ChopChop magazine offers nutritious, easy-to-make recipes that appeal to kids and parents alike.
|Sally Sampson watches children master a flavored mustard recipe at a photo shoot for her magazine, ChopChop, in Watertown, Mass. Her publication aims to help children adopt healthy eating habits.
Melanie Stetson Freeman/Staff
At a stylish house in Watertown, Mass., with high ceilings and stained-wood floors, children gather in a gleaming white kitchen. Dressed in colorful clothes they are testing spicy foods – and making faces.
"Not so much, Dylan!" cries Rahma, age 7, her dark hair spilling over her shoulders as she inspects her friend's handiwork in adding hot sesame oil to a bowl of mustard.
A photographer and food stylist hover in the background, trying to capture the aesthetic of the moment for the winter issue of ChopChop, a cooking magazine for families with young children, which will feature international soups and spices.
In just three years, ChopChop's founder, Sally Sampson, has done something remarkable. She began with a simple idea – recipes easy enough for kids to make. Then she pooled the talents and resources of her friends, secured funding, created an ad-free magazine that now is distributed to half of all pediatricians' offices in the United States, launched a website (www.chopchopmag.org), visited the White House, published a cookbook, and won awards from the James Beard Foundation and Parents' Choice.
Her mission: Eliminate obesity by helping kids learn that cooking is cool. But "don't demonize food," Ms. Sampson says. "Don't even mention 'obesity' to kids."
Statistics on childhood obesity have fueled discussions from school board meetings to the White House. About 1 in 8 preschoolers (12.5 percent) in the US is obese, according to the Centers for Disease Control and Prevention. Those numbers increase among minority children, with 19 percent of black children and 16 percent of Hispanic children between the ages of 2 and 5 described as obese.
The culprit is often defined as too much access to sugary foods and drinks, and not enough physical play or understanding of the building blocks of a nutritious meal.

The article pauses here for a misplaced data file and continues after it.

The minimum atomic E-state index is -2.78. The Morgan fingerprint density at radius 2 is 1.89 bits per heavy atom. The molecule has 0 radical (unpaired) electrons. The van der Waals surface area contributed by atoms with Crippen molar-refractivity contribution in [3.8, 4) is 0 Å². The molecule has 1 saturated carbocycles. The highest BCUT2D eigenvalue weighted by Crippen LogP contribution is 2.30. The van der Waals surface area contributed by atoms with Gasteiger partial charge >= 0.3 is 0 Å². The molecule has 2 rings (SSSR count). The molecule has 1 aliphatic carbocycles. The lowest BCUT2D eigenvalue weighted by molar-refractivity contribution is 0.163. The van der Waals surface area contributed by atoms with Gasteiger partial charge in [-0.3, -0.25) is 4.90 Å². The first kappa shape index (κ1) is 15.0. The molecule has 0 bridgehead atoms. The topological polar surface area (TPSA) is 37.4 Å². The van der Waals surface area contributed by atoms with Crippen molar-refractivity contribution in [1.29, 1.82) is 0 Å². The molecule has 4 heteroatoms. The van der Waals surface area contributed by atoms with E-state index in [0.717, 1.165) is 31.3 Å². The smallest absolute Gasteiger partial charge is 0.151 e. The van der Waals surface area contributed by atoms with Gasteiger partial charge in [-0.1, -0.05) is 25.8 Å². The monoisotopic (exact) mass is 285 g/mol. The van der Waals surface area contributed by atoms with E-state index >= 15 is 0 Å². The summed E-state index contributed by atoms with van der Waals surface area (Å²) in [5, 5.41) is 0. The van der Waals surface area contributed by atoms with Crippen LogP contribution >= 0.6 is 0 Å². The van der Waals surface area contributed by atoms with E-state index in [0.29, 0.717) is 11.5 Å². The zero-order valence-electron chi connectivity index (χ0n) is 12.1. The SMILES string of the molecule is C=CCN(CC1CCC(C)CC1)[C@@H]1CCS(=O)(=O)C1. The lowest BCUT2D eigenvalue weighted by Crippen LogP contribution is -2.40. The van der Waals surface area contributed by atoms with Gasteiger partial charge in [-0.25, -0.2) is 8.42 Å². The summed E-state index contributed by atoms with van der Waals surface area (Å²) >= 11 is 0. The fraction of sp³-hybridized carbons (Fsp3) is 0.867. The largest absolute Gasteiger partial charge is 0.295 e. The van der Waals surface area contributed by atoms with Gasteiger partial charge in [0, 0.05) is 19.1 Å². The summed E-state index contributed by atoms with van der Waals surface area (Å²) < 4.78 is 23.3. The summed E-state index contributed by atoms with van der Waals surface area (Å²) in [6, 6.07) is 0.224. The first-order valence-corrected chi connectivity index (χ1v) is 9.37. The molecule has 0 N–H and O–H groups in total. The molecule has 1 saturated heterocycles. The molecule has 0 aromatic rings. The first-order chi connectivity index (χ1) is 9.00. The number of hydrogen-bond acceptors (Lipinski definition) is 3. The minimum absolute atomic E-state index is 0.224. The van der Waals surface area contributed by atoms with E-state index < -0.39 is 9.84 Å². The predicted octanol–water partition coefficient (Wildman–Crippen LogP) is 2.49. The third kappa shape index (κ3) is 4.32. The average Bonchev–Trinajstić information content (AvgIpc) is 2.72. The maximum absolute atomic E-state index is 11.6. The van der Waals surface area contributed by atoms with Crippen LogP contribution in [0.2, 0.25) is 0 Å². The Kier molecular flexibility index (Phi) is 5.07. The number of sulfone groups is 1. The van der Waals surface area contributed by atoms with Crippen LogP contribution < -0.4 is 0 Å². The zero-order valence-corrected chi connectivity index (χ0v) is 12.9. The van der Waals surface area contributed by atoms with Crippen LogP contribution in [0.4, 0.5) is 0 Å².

"No single thing is going to solve obesity on its own," says David Cutler, a health economist at Harvard University. But "ChopChop helps to reverse the thought that people don't know how to make things easy, cheap, and quick – that healthy food is harder to obtain" than fast food, he says.
In ChopChop, the food may be simple, but it's not all chocolate chip cookies and hidden vegetables. In fact, Sampson doesn't publish many dessert recipes because those are usually what most kids want to make. Instead the magazine features games, kitchen safety tips, and recipes such as the cold soba-noodle salad, raspberry lemonade, and sockeye-salmon salad in the fall issue – the kinds of dishes that could appeal to kids and parents alike. Cooking and eating together as a family affair is something Sampson strongly emphasizes.
Catrine Kelty, a food stylist who has worked with Sampson on her magazine and ChopChop cookbook, agrees that the sooner kids learn their way around the kitchen the better.
"Instill cooking in kids early enough, and they will cook their whole lives," she says.
Sampson got her start in food in her 20s when she opened a takeout shop in Brookline, Mass. Her soups were so popular that she published a cookbook of her recipes. That led to food writing and more cookbooks (22 in all). At home, as a parent of two, Sampson had to pay attention to her daughter's diet because of a chronic health issue. Years later, as her own interest in health-care solutions grew, Sampson had an idea that she still pursues: "I realized that I had the skills to tackle obesity, if I could just get doctors to prescribe cooking."
Her timing is impeccable – today more people are interested in making home-cooked meals with fresh ingredients. Cooking programs (including Fox's "MasterChef Junior") crowd the airwaves, and the White House has hosted two Kids' State Dinners based on recipes submitted by US children.
It's entirely coincidental, Sampson says. Before Michelle Obama launched her "Let's Move!" campaign in 2010, Sampson was already at work developing ChopChop. She single-handedly secured funding (primarily from New Balance, the shoe and clothing company) and sponsors, and orchestrated a photo shoot at the White House that featured Grover from "Sesame Street" and White House assistant chef Sam Kass. The Massachusetts governor's office also features ChopChop recipes in its monthly Mass in Motion newsletter.
ChopChop magazine, which publishes 500,000 copies four times a year (20 percent in Spanish), started out on a shoestring budget in a spare room in Sampson's house. The nonprofit, subscription-based publication has since moved into office space in Watertown, a Boston suburb.
Sampson is the only full-time staffer, working with eight part-time workers and a handful of interns. Many on her creative team first worked pro bono because of ChopChop's appealing mission and Sampson's passion and clarity of vision.
"Sally is a kind of force of nature," Dr. Cutler says. "She has just incredible energy. She is incredibly kind and very, very driven to make a difference....
"[The magazine] for the kids is fun. For the adults, you really feel like you are doing good. It's rare that you come across the combination of those two things," Cutler says.
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